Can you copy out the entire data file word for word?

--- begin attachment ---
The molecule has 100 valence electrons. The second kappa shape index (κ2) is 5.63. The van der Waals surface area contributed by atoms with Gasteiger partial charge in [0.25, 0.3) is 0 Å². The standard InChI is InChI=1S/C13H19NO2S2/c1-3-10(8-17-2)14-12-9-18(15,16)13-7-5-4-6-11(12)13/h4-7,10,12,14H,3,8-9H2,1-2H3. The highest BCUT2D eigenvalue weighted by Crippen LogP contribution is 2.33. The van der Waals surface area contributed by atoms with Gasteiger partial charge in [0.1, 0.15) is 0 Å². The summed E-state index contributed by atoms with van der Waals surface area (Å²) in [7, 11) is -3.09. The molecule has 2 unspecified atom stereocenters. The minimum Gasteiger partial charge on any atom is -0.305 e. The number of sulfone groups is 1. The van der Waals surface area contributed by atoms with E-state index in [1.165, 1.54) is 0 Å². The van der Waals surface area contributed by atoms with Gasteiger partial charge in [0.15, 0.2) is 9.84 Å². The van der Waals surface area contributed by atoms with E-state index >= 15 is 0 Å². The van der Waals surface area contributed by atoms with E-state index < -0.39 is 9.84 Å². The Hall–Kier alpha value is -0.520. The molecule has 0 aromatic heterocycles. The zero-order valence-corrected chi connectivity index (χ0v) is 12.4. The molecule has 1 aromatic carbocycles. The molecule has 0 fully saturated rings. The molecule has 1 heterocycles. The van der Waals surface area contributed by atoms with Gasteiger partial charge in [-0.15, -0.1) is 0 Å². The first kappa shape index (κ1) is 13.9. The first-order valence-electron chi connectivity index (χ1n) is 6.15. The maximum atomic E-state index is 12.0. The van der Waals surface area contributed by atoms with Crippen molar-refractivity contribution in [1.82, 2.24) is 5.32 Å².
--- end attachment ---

The molecule has 100 valence electrons. The second kappa shape index (κ2) is 5.63. The van der Waals surface area contributed by atoms with Gasteiger partial charge in [0.25, 0.3) is 0 Å². The standard InChI is InChI=1S/C13H19NO2S2/c1-3-10(8-17-2)14-12-9-18(15,16)13-7-5-4-6-11(12)13/h4-7,10,12,14H,3,8-9H2,1-2H3. The highest BCUT2D eigenvalue weighted by Crippen LogP contribution is 2.33. The van der Waals surface area contributed by atoms with Gasteiger partial charge in [0.1, 0.15) is 0 Å². The summed E-state index contributed by atoms with van der Waals surface area (Å²) in [7, 11) is -3.09. The molecule has 2 unspecified atom stereocenters. The minimum Gasteiger partial charge on any atom is -0.305 e. The number of sulfone groups is 1. The van der Waals surface area contributed by atoms with E-state index in [1.165, 1.54) is 0 Å². The van der Waals surface area contributed by atoms with Gasteiger partial charge in [0.15, 0.2) is 9.84 Å². The van der Waals surface area contributed by atoms with E-state index >= 15 is 0 Å². The van der Waals surface area contributed by atoms with E-state index < -0.39 is 9.84 Å². The Hall–Kier alpha value is -0.520. The molecule has 0 aromatic heterocycles. The zero-order valence-corrected chi connectivity index (χ0v) is 12.4. The molecule has 1 aromatic carbocycles. The molecule has 0 fully saturated rings. The molecule has 1 heterocycles. The van der Waals surface area contributed by atoms with Gasteiger partial charge in [-0.15, -0.1) is 0 Å². The first kappa shape index (κ1) is 13.9. The first-order valence-electron chi connectivity index (χ1n) is 6.15. The maximum atomic E-state index is 12.0. The van der Waals surface area contributed by atoms with Crippen molar-refractivity contribution in [1.82, 2.24) is 5.32 Å².